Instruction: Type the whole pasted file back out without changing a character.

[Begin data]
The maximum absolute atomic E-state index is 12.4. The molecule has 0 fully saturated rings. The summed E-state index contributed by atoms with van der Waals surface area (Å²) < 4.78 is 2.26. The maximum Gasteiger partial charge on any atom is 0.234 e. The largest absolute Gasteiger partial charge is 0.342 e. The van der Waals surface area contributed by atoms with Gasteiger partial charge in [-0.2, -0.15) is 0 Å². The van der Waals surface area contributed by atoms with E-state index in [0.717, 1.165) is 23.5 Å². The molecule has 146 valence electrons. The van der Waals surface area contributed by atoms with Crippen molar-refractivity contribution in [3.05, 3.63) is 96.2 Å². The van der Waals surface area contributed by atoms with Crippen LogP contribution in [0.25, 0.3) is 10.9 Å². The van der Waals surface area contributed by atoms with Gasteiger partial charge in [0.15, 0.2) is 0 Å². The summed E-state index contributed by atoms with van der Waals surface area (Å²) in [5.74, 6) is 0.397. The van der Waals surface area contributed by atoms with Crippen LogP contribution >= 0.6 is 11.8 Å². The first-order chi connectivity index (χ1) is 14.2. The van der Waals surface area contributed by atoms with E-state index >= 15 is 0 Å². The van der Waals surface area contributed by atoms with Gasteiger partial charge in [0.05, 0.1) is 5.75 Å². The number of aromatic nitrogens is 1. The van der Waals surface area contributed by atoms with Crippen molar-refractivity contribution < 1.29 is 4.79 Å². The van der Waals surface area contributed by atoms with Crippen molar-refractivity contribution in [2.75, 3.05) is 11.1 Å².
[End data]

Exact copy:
The maximum absolute atomic E-state index is 12.4. The molecule has 0 fully saturated rings. The summed E-state index contributed by atoms with van der Waals surface area (Å²) < 4.78 is 2.26. The maximum Gasteiger partial charge on any atom is 0.234 e. The largest absolute Gasteiger partial charge is 0.342 e. The van der Waals surface area contributed by atoms with Gasteiger partial charge in [-0.2, -0.15) is 0 Å². The van der Waals surface area contributed by atoms with E-state index in [0.717, 1.165) is 23.5 Å². The molecule has 146 valence electrons. The van der Waals surface area contributed by atoms with Crippen molar-refractivity contribution in [3.05, 3.63) is 96.2 Å². The van der Waals surface area contributed by atoms with Crippen LogP contribution in [0.25, 0.3) is 10.9 Å². The van der Waals surface area contributed by atoms with Gasteiger partial charge in [0.15, 0.2) is 0 Å². The summed E-state index contributed by atoms with van der Waals surface area (Å²) in [5.74, 6) is 0.397. The van der Waals surface area contributed by atoms with Crippen LogP contribution >= 0.6 is 11.8 Å². The first-order chi connectivity index (χ1) is 14.2. The van der Waals surface area contributed by atoms with E-state index >= 15 is 0 Å². The van der Waals surface area contributed by atoms with Gasteiger partial charge in [0.05, 0.1) is 5.75 Å². The number of aromatic nitrogens is 1. The van der Waals surface area contributed by atoms with Crippen molar-refractivity contribution < 1.29 is 4.79 Å². The van der Waals surface area contributed by atoms with Crippen molar-refractivity contribution in [2.75, 3.05) is 11.1 Å².